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Stockpiling for a disaster is all about making sure you have what you need when everything goes wrong. We don’t know when that will happen or what disaster we will face; but the chances of facing a disaster sometime in our lives is nearly 100%. With that in mind, stockpiling only makes sense.
Most preppers start out by stockpiling food, but it doesn’t take long for most to broaden their horizons and start adding other things to their list. There are so many things we use on an everyday basis which we don’t really need for survival, but there are also many things we will need. The trick is sorting out which are which and making sure we stockpile the right ones.
Then there are things which we might want during a time of crisis, but which we can’t stockpile in normal ways because they don’t keep. Stockpiling those things just creates a disposal problem for us in the midst of a crisis. So rather than helping us survive, all they do is make survival harder. Some might even be dangerous if kept for too long.
Here are some items you want to avoid stockpiling, mostly because they will go bad, but also because they aren’t going to help you survive.
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1. Frozen Food
I’ve seen a number of people do this, and I just can’t understand it. It doesn’t take much of a problem to cause the power to go out. It doesn’t even take a disaster. All it takes is a good storm. Yet, there are a lot of people who like to fill the freezer, “Just in case.”
I’m not talking about buying meat because of the COVID inspired shortages; it made sense to fill the freezer up for that. But that’s also not a long-term situation; it’s a short-term one. I can think of no long-term scenario where there will be a frozen food shortage and the power will still be on.
2. Junk Food
We all love our snacks, but they don’t have a whole lot of nutritional value to them. Stockpiling Hostess Twinkies or potato chips just so your family has them seems like trying to ignore the reality of the survival situation you’re facing. They’ll be able to eat all the junk food they want, but they won’t receive the nourishment they need.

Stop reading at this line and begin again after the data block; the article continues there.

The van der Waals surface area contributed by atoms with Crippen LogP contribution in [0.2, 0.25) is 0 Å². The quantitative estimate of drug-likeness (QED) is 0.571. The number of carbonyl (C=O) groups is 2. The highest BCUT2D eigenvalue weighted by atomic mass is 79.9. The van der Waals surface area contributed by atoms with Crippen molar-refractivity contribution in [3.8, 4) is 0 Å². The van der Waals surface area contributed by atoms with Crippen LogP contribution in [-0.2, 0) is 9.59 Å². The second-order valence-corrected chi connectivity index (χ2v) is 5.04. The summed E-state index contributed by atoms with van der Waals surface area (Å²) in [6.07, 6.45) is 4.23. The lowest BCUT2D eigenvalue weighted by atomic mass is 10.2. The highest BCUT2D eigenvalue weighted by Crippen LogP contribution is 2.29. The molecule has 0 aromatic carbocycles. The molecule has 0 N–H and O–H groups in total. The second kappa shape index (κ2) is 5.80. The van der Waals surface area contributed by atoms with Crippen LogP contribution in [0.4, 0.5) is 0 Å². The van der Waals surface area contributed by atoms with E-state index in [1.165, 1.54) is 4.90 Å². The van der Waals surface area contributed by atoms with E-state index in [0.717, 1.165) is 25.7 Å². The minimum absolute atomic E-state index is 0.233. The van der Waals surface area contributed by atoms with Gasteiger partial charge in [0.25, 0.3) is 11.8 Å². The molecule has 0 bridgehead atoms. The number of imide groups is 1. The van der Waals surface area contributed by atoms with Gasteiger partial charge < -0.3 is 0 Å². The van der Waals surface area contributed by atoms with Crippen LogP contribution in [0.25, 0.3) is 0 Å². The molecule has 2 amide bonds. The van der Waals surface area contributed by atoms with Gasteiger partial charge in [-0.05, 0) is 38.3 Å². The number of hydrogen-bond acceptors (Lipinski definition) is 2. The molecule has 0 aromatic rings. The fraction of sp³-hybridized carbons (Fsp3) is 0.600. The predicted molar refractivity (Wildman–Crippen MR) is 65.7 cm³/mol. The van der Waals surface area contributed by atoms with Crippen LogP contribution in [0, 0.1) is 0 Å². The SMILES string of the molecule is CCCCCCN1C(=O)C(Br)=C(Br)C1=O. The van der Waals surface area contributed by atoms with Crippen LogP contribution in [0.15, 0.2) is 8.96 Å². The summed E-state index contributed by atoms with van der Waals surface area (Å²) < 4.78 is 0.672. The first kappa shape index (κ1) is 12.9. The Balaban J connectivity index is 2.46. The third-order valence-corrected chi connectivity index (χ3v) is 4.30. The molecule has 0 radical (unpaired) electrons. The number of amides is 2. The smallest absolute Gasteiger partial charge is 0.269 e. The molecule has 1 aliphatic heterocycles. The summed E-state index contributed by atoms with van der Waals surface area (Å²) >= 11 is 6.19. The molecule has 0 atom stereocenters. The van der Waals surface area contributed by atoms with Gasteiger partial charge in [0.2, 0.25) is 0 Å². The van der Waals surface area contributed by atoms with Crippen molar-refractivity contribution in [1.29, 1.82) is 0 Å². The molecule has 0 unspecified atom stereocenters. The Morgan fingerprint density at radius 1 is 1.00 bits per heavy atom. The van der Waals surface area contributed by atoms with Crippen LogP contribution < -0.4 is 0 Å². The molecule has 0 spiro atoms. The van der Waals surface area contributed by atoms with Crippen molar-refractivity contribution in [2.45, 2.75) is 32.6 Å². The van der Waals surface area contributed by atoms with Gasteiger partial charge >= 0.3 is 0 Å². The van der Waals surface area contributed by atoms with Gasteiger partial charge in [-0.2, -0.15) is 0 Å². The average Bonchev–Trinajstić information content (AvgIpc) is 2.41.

Those foods don’t stay fresh for long anyway. Even though they are packaged to keep them fresh, that’s based upon an assumption of short-term use. Those companies don’t expect it to be in someone’s stockpile for five years. If it doesn’t go bad in that time, that just means it’s all chemicals and not real food anyway.
3. Breakfast Cereal
While breakfast cereal is a normal part of many families’ diets, it doesn’t store well. Breakfast cereal can and does go stale; and it really doesn’t take all that long for it to do so. It’s rather bulky too, making it take up an inordinate amount of space. You’re better off stockpiling oatmeal, as you get a whole lot more nutrition, it won’t go stale, and it will take up much less space.
The same problems exist for most types of crackers that exist for breakfast cereal. There are some crackers that don’t go stale and don’t take up a lot of space, usually the harder ones. But are crackers really a dietary necessity? Better to learn how to bake bread and stockpile whole grains. Just make sure you have a really good grainmill that doesn’t need to be run off of electrical power.
While it would be great to be able to store a few hundred gallons of gasoline, it’s just one of those things that doesn’t store well for a prolonged period of time. Six months is about as long as you can store gasoline without it going bad; a year if you add fuel stabilizer. That doesn’t even come close to qualifying as “long-term storage.”
This isn’t to say that you shouldn’t try storing gasoline as best you can. Storing gasoline in metal containers is much better than storing it in plastic ones. I used to have a 55-gallon drum of gasoline in my shed before I had to move. This worked out great because it was a sealed metal drum. I kept gas in it for three years which seemed just as good after three years as it did the day I bought it.
The other thing to do with gasoline is to rotate your stock. It’s not really long-term storage, but go ahead and buy your gasoline. Then after a couple of months, burn it in the car, replacing it so that you always have fresh gasoline in your stockpile.
While gasoline won’t store well for a prolonged period of time, propane will store indefinitely. Nevertheless, I am against using propane as a survival fuel. My reason for this is that it takes special equipment to refill those propane tanks and the places where we go to get them refilled will most likely all be closed in the wake of a major disaster. So once we use up the fuel in those tanks, the devices that use that fuel are worthless. For that reason, I don’t consider them a good survival choice.